Nashville Superspeedway President Erik Moses is stepping down from his position with the speedway to take on the role as Executive Director and CEO of the Fiesta Bowl.
This move comes after Moses has served as the NSS President for the past two years, leading NASCAR’s returning to Middle Tennessee for the first time in nearly a decade.
“The Fiesta Bowl has a rich history for innovation and a commitment to meaningful impact on and off the college football field. I’m excited to join this high achieving organization and to continue and enhance its inspiring work within Arizona’s communities,” says Moses. “The joy of sports, entertainment and charitable giving is how we help to connect our communities make our state a better place to live, work and visit. I look forward to working with the talented staff, collaborating with our dedicated Board of Directors, Yellow Jacket Committee and our incredible volunteers to ensure our prominent standing in a vastly changing college football landscape.”
Moses led the way for NASCAR’s return to Nashville with major engagement and attracting musical acts like Chris Janson, Brothers Osborne and many more to headline pre-race concerts at the speedway. His work helped lead to a sellout of the first annual Ally 400 Cup Series race which saw eventual NASCAR champion Kyle Larson take home the coveted Gibson guitar trophy.
“Erik has been a tremendous part of the bringing NASCAR back to Nashville Superspeedway during the past two years,” notes Speedway Motorsports President & CEO Marcus Smith in a statement. “We’d like to thank him for all of his hard work promoting the Ally 400 and serving the community. We wish him the very best in his new role at the Fiesta Bowl.”
Prior to his work in Nashville, Moses served as CEO of the DC Sports and Entertainment Commission, Moses oversaw the formation and founding of the Military Bowl, now celebrating its 14th anniversary, and also facilitated the creation of the AT&T Nation’s Football Classic featuring the tradition, unity and heritage of Historically Black Colleges and Universities (HBCUs). While in DC, he was also influential in the successful recruitment of MLB to the Nation’s Capital and the construction of the acclaimed Nationals Park–home of the MLB Washington Nationals and cornerstone of the revitalization of the southwest area of Washington, D.C. into a vibrant destination point of the city.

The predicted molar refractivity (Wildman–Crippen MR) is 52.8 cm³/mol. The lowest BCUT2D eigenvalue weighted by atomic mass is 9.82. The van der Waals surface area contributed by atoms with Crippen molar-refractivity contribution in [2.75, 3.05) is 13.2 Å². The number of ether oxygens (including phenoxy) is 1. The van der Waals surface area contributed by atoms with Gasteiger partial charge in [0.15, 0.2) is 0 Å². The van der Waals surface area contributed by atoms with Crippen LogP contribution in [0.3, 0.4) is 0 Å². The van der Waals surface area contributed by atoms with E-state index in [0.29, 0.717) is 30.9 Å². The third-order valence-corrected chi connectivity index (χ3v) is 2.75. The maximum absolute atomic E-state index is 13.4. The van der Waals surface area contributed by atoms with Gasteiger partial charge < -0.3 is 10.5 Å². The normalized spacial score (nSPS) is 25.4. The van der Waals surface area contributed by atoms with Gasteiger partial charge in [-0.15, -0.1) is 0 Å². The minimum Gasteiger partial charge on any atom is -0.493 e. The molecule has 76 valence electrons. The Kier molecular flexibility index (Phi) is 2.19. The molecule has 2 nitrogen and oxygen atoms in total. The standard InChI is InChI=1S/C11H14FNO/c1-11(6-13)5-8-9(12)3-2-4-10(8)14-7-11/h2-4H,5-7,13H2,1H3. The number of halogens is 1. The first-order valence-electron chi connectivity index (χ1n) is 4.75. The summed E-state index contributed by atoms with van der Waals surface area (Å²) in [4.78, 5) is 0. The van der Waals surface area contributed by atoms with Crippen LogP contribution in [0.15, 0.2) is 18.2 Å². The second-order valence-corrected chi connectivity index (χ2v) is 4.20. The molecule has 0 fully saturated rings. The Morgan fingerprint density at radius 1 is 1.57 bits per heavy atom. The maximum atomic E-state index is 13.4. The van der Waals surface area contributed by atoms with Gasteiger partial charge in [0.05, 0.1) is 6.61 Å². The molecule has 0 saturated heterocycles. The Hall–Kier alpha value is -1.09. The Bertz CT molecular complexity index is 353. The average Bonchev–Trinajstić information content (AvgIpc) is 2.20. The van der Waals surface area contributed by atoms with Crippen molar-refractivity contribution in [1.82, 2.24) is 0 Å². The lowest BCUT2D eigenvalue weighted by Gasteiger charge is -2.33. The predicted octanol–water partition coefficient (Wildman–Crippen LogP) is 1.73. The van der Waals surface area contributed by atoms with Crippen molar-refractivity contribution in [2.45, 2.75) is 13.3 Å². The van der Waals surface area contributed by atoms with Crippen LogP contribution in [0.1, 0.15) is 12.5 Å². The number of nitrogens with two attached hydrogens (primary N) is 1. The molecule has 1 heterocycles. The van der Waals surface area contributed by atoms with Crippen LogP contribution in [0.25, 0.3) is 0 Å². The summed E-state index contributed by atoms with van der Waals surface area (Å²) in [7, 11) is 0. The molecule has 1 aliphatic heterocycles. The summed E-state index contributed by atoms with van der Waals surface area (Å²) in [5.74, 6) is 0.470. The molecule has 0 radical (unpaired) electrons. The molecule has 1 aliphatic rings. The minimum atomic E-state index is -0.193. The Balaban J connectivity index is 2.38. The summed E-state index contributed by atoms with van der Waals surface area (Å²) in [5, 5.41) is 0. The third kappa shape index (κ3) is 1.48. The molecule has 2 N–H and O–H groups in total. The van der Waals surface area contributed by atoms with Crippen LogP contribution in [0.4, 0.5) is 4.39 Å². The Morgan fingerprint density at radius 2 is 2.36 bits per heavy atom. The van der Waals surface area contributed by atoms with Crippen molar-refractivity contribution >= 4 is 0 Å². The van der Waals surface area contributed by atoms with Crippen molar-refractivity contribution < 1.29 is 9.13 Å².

As Senior Vice President of Events DC, Moses solidified his expertise in sports tourism and event creation as the chief advocate for sports, entertainment and live events. He managed multiple venues, including the historic RFK Stadium, the Entertainment and Sports Arena at St. Elizabeths and the Walter E. Washington Convention Center. His responsibilities included creating industry-leading partnerships with A-list brands to support local events, overseeing a community grants program and maintaining strong relationships with major league sports teams and their governing bodies.
Moses’ last stop in Washington was as the founding President of the DC Defenders of the newly-launched XFL spring professional football league, where he guided all aspects of the team’s business operations and fan experience. The team quickly climbed to become the standard bearer of the league in the areas of game day experience, ticket sales, corporate partnerships, content and community engagement.
- Vanderbilt Standouts Ray Davis & Mike Wright Enter Transfer Portal - December 5, 2022
- Kentucky To Face Iowa At 2022 Transperfect Music City Bowl - December 5, 2022
- MTSU’s Chase Cunningham, Vanderbilt’s Ray Davis Named Comeback Player Of The Year Semifinalists - December 2, 2022